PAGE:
I have collected a large number of references which I have critically annotated. It's not just a boring list, so you should definitely hop over and check out the movies and plays that feature monkey brain eating (including Italian porn from the 70s), lots of newspaper articles and even pictures of a woman eating monkey brains.

Historical References

One of the best early references I have found is from a reporter in Japan who heard that the legend was started by a colorful columnist in 1948, but the story is much older and has Chinese origins. There are two important Chinese historical references. One is a legendary menu, called the "Man Han Quan Xi" ("The Manchu-Han Complete Banquet" - see title in Chinese at the end of the article), that is said to be from the ultimate Chinese feast and is supposed to contain the most exotic and wonderful foods from all over the empire. The menu (which no longer exists, but is referenced by other sources) is from the Qing Dynasty period, which peaked in the 18th century.

The other reference is from a book titled "ManTuoLuo Xuan XianHua" ("Casual Chat on Mantuolou's Veranda"), written by Zhang HaiOu in the mid-19th century. This text collects traditional Chinese medicine and food knowledge from various locales around China and in turn refers to an account by a general who traveled around China, possibly as early as the 16th century. He recounts a feast that he attended that included live monkey brain, which he described as being quite tasty. The previously mentioned Qing Dynasty menu and this 16th century report may or may not be distinct references, however, and both may come from the same source (e.g. the general traveled about and collected the dishes that ended up on the now-lost menu). Unfortunately, this is a literary-historical friend-of-a-friend tale, as I do not have access to this 19th century Chinese book and have not read the actual account, which of course refers to the other older source, of which I know basically nothing (not even the title). While this is all very interesting, hunting down primary source documents in classical Chinese far exceeds my abilities and the patience of my Chinese friends (who are far less obsessed with monkey brains than I am).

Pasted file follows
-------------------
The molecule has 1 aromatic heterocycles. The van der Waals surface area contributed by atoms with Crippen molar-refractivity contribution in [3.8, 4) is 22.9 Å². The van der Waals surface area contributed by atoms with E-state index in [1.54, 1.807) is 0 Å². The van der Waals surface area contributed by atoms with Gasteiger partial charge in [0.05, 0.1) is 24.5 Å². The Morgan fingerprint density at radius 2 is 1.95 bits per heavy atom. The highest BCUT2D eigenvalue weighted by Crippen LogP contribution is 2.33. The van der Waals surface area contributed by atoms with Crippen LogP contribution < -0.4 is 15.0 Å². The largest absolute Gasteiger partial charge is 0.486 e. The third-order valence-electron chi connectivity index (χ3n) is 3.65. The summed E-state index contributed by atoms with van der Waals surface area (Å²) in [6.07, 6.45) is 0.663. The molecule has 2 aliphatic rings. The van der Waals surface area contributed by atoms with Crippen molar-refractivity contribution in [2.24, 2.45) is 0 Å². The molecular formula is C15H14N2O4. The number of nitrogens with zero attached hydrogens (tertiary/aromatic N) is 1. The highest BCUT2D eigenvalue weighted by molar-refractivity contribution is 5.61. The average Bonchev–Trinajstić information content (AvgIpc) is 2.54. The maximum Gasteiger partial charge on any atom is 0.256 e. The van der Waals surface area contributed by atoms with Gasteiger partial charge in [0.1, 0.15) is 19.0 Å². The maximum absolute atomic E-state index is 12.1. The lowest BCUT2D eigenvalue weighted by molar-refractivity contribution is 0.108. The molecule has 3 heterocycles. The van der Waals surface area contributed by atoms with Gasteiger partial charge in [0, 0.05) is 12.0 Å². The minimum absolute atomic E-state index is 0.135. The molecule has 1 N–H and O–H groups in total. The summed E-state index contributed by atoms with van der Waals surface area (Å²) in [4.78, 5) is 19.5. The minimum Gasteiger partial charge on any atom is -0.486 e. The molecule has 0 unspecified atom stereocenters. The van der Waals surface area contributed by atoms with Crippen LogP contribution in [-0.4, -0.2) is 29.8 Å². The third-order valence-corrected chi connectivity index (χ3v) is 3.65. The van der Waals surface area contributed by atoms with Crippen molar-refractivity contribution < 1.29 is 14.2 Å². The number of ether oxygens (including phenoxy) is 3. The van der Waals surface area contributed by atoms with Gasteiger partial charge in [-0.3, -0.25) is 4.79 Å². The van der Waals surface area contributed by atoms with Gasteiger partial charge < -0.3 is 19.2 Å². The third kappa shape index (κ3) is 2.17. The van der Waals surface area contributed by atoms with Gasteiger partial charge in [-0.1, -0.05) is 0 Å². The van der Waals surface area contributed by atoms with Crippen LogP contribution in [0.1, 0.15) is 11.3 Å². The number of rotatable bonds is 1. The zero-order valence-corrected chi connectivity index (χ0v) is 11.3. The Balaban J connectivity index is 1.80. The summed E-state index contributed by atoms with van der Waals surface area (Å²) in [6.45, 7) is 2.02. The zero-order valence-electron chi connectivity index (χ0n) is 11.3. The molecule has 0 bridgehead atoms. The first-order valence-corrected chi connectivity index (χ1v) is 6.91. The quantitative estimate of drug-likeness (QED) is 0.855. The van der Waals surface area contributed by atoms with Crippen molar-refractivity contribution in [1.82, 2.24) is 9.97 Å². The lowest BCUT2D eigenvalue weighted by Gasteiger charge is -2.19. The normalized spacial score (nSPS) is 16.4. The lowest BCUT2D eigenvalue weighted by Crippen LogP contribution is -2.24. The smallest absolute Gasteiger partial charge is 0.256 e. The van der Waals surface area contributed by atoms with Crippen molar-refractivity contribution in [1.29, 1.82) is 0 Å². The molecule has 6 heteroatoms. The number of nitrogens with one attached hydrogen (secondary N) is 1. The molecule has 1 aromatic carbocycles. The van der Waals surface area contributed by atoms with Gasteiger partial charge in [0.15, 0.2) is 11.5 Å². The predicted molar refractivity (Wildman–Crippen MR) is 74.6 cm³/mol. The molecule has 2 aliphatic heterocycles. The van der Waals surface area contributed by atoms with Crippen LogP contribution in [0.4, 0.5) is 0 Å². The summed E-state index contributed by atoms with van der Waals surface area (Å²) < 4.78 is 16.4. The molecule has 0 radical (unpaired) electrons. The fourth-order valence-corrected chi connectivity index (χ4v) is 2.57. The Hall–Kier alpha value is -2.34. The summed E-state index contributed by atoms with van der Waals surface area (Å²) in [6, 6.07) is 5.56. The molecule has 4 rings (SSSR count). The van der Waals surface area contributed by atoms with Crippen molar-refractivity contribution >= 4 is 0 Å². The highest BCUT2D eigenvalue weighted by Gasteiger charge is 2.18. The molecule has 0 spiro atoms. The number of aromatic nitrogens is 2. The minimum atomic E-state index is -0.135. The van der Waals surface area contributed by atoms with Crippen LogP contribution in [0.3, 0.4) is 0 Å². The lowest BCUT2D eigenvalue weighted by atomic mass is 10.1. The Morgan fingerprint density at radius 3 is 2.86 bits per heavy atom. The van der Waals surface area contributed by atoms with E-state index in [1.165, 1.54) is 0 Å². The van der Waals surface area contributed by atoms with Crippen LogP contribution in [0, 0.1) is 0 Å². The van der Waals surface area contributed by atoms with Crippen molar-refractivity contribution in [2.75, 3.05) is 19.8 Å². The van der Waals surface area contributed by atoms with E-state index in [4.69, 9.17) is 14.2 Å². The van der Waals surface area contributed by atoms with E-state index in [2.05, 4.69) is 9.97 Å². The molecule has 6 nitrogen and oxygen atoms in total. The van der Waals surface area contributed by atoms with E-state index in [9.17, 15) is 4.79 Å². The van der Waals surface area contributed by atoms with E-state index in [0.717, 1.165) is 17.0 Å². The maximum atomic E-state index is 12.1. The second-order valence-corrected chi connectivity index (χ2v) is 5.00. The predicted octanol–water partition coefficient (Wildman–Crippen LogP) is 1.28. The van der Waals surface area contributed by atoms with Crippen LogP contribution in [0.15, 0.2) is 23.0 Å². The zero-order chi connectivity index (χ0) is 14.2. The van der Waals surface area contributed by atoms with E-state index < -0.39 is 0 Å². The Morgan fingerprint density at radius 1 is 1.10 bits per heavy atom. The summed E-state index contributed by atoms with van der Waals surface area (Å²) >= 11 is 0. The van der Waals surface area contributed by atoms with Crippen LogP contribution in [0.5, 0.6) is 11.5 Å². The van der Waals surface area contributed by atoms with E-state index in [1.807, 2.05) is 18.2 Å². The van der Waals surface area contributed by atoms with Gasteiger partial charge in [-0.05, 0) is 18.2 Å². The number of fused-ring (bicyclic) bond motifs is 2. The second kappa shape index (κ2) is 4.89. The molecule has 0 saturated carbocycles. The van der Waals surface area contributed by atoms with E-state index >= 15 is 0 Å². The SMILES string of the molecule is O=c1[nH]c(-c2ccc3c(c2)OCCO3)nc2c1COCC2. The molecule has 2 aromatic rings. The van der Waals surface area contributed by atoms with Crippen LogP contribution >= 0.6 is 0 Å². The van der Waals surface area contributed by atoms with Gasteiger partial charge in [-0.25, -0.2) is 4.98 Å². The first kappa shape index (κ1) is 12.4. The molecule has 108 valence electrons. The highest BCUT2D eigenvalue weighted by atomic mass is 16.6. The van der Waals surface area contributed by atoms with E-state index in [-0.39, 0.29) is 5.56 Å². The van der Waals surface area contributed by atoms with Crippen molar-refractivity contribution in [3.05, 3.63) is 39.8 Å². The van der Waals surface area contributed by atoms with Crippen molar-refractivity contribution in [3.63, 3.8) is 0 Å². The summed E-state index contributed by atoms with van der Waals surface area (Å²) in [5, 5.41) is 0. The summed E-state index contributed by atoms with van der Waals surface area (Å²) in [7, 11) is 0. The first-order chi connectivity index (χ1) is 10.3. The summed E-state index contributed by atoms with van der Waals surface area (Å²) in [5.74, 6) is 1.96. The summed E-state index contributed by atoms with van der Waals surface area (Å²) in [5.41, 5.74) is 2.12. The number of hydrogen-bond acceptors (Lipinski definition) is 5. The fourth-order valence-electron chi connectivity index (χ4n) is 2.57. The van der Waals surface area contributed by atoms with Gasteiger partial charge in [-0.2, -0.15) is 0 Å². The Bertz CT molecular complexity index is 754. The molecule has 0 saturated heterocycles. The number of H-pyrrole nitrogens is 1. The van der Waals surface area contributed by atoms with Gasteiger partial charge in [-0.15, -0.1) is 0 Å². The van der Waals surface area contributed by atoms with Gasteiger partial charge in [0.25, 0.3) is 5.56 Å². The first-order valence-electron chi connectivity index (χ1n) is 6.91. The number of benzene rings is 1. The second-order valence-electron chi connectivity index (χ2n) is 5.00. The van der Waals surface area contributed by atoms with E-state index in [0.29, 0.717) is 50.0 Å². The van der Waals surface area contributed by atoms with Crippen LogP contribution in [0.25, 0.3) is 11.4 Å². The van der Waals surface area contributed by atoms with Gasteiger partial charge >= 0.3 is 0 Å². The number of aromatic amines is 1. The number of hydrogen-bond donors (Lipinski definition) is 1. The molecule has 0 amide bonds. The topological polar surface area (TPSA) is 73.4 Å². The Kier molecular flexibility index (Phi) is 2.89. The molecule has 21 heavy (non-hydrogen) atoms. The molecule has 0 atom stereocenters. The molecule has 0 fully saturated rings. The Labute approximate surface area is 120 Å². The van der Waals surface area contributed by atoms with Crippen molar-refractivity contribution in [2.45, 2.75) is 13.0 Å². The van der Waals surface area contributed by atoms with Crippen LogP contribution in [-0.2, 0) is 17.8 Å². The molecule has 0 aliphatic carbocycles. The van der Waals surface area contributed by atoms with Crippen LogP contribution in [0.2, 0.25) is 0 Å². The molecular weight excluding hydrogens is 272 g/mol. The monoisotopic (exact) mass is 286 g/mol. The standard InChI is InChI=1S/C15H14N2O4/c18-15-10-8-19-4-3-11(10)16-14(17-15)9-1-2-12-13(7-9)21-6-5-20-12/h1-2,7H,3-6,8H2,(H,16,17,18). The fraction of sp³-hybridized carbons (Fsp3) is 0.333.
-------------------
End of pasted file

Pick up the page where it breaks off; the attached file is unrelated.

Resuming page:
In any case, there is little doubt that this classic legend is probably as old as time itself, first told by Java Man to Lucy about the exotic eating habits of barbaric Peking Man.

Is It True?

The main purpose of this article is to discuss the canonical Live Monkey Brain feast. As a legend, it is a classic in every way and is particularly interesting because of its age and the extent of the documentation surrounding it, whether it is true or false.

Created: 17 July, 1998  
Updated: 11 May, 2005  

Annotated References

Don't take my word for it. Check out my extensive annotated references and see for yourself: everyone has heard this story, no one has thought very critically about it and no one has ever seen a live monkey brain feast first hand.


The Chinese and Exotic Foods

Monkey brains are a special case of the more general legends about the disgusting things that the Chinese eat. More about this is written in another article.